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“The Hiker” speaks.— If you would like to see our European morality for once as it appears from a distance, in order to measure it against other moralities, past and future, then you have to proceed like a hiker who wants to know how high the towers in a town are: he leaves town for that purpose. “Thoughts about moral prejudices,” unless intended to be prejudices about prejudices, presuppose a position outside morality, some point beyond Good and Evil to which one has to rise, climb, or fly—and in the present case at least a point beyond our Good and Evil, a freedom from everything “European,” by which I mean the sum of the domineering value judgments that have become part of our flesh and blood. That one wants to go out there, up there, may be a minor craziness, a peculiar and unreasonable “you must”—for those of us who seek knowledge also have our idiosyncrasies of “unfree will”—: the question is whether one really can get up there. This may depend on many conditions, in the main the question is how light or heavy we are, the problem of our “specific gravity.” One has to be very light to drive one’s will to knowledge over such a distance and, as it were, beyond one’s time, to create for oneself eyes to survey millennia and, moreover, clear skies in these eyes! One must have liberated oneself from many things that oppress, inhibit, hold down, and make us heavy—we contemporary Europeans. The human being of such a Beyond who wants to behold the supreme measures of worth of his time must first of all “overcome” this time in himself—this is the test of his strength—and consequently not only his time but also his prior aversion and contradiction against this time, his suffering from this time, his untimeliness, his romanticism …-
–Friedrich Nietzsche, Die fröhliche Wissenschaft (La gaya scienza) § 380 (2d ed. 1887) in: Werke in drei Bänden, vol. 2, p. 255 (K. Schlechta ed.) (S.H. transl.)
More from Scott Horton:
Conversation — August 5, 2016, 12:08 pm
Sidney Blumenthal on the origins of the Republican Party, the fallout from Clinton’s emails, and his new biography of Abraham Lincoln
Conversation — March 30, 2016, 3:44 pm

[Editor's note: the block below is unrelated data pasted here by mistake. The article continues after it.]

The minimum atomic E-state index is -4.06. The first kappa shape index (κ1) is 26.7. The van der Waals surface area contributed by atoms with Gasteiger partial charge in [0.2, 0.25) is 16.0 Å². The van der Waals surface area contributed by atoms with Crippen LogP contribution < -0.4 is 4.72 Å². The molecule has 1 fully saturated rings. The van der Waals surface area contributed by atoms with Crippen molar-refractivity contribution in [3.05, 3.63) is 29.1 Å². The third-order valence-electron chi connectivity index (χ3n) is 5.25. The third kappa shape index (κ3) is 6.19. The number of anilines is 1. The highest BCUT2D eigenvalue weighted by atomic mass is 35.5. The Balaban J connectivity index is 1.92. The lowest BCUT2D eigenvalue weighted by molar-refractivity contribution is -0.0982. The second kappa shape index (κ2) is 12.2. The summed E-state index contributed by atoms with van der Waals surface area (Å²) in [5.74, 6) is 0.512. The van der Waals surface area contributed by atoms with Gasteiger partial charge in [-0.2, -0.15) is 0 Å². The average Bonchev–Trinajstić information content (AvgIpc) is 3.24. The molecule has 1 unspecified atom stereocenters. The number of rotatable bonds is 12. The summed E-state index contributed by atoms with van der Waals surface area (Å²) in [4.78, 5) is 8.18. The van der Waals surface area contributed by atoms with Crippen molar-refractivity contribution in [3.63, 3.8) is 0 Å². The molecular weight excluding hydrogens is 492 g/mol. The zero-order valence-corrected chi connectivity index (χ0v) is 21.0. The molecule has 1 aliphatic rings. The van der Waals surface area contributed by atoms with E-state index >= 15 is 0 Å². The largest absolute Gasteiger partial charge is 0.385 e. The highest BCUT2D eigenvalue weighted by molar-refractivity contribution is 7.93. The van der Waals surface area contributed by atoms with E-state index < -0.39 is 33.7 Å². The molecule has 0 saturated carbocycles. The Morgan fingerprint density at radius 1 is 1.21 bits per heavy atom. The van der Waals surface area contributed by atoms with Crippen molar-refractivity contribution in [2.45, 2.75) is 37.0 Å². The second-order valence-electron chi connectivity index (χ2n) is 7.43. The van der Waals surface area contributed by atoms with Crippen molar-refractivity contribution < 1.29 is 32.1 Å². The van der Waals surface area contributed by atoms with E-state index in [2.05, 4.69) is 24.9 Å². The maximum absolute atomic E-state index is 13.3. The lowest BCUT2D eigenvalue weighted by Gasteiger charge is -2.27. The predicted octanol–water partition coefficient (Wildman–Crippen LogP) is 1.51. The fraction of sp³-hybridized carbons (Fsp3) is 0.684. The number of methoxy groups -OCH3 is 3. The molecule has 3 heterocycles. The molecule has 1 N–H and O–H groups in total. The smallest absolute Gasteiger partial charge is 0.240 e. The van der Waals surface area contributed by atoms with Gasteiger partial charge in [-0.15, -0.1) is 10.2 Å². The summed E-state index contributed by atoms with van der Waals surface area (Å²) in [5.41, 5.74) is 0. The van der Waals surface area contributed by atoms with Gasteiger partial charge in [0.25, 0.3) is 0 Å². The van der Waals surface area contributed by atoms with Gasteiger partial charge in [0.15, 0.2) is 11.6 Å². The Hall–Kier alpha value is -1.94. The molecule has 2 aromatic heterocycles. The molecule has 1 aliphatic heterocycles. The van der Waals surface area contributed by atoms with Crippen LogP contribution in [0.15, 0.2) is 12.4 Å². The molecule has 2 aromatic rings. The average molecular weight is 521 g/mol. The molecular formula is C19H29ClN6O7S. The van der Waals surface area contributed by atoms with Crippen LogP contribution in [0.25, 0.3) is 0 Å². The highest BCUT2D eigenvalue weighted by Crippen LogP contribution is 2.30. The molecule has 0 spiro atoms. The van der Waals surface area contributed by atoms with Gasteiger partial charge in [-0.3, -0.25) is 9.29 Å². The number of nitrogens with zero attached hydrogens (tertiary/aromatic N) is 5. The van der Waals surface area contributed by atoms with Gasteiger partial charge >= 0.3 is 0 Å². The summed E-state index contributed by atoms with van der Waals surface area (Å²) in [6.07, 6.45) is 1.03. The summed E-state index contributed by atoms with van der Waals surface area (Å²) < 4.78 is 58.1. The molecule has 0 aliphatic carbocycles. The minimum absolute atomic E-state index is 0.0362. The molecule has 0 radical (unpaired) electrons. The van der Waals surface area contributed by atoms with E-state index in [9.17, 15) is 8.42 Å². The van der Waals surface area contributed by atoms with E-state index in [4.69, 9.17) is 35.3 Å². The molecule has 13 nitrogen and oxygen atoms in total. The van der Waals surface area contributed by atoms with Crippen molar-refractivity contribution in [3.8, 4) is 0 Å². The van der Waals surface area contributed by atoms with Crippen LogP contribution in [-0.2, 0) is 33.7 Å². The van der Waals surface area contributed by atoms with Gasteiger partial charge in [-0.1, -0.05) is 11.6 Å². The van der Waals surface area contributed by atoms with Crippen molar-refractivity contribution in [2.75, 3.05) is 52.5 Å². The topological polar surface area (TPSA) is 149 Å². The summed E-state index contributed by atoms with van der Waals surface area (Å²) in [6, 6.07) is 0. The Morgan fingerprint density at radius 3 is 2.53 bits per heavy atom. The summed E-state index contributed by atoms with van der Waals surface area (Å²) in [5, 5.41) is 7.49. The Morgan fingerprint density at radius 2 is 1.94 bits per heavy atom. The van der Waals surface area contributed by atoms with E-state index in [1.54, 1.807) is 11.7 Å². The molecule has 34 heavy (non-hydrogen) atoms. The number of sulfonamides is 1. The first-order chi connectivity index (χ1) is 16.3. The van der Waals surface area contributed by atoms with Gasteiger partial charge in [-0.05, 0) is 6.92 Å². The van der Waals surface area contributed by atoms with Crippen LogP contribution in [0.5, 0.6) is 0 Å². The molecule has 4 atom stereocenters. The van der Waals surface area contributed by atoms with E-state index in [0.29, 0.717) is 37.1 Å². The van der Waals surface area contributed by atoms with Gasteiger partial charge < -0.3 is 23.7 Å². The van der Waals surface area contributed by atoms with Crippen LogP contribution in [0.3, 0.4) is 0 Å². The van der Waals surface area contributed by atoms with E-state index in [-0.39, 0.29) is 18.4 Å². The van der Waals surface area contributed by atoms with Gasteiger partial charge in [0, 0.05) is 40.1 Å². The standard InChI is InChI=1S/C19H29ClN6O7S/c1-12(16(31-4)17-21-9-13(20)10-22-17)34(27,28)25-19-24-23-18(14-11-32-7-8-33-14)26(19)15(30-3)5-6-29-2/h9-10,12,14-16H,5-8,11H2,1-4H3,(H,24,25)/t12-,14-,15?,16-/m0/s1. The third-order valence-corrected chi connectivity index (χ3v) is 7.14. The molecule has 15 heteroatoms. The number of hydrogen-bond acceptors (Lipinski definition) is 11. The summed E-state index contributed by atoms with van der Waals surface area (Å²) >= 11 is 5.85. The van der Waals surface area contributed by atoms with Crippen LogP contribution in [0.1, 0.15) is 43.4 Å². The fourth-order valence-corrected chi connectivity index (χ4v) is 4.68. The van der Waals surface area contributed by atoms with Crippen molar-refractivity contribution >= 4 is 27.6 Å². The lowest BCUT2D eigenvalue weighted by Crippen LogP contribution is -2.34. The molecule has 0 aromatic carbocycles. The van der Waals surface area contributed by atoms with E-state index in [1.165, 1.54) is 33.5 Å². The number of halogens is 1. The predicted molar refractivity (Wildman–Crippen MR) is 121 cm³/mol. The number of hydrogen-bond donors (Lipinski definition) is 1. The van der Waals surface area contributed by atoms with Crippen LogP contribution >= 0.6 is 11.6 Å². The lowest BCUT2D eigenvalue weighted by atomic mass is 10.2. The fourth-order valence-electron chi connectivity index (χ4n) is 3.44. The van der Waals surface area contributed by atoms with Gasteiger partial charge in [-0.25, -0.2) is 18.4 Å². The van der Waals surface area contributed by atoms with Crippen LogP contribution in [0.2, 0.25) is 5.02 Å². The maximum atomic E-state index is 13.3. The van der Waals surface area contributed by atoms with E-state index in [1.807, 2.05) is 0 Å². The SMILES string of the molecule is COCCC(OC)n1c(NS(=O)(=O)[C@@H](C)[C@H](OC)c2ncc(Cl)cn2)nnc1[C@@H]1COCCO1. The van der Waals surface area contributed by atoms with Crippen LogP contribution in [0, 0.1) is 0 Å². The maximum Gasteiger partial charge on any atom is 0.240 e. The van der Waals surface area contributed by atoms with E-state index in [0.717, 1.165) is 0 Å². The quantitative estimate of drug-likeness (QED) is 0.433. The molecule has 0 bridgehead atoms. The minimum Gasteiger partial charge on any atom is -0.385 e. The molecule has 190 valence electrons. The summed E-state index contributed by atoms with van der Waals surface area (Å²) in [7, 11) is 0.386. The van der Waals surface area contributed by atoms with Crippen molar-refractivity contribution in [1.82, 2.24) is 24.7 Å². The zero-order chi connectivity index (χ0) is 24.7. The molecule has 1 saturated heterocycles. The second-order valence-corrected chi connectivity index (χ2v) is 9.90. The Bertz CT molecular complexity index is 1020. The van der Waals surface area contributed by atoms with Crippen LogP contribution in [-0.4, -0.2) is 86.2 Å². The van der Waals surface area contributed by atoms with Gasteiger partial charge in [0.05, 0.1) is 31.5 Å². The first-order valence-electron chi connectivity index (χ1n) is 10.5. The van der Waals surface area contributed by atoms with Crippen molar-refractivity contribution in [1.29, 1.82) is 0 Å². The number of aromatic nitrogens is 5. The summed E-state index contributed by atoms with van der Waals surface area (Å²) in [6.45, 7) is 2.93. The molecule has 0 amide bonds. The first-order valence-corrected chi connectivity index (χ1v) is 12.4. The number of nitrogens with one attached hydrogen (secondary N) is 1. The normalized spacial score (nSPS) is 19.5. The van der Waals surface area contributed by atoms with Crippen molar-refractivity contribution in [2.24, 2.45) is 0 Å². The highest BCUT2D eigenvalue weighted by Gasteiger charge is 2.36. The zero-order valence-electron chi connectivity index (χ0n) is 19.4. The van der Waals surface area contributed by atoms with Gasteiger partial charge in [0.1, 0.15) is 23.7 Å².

Joseph Hickman discusses his new book, The Burn Pits, which tells the story of thousands of U.S. soldiers who, after returning from Iraq and Afghanistan, have developed rare cancers and respiratory diseases.
Years ago, I lived in Montana, a land of purple sunsets, clear streams, and snowflakes the size of silver dollars drifting through the cold air. There were no speed limits and you could legally drive drunk. My small apartment in Missoula had little privacy. In order to write, I rented an off-season fishing cabin on Rock Creek, a one-room place with a bed and a bureau. I lacked the budget for a desk. My idea was to remove a sliding door from a closet in my apartment and place it over a couple of hastily cobbled-together sawhorses.
Amount by which a typical good-looking U.S. worker will out-earn a typical ugly one over a lifetime:
A Japanese inventor unveiled a new invisibility cloak that uses a material made of thousands of tiny beads called “retro-reflectum.”
A couple at a Cracker Barrel restaurant in Greenville, South Carolina, left their waitress a note telling her “the woman’s place is in the home,” in lieu of a tip.
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"She never thanked me, never looked at me—melted away into the miserable night, in the strangest manner I ever saw. I have seen many strange things, but not one that has left a deeper impression on my memory than the dull impassive way in which that worn-out heap of misery took that piece of money, and was lost."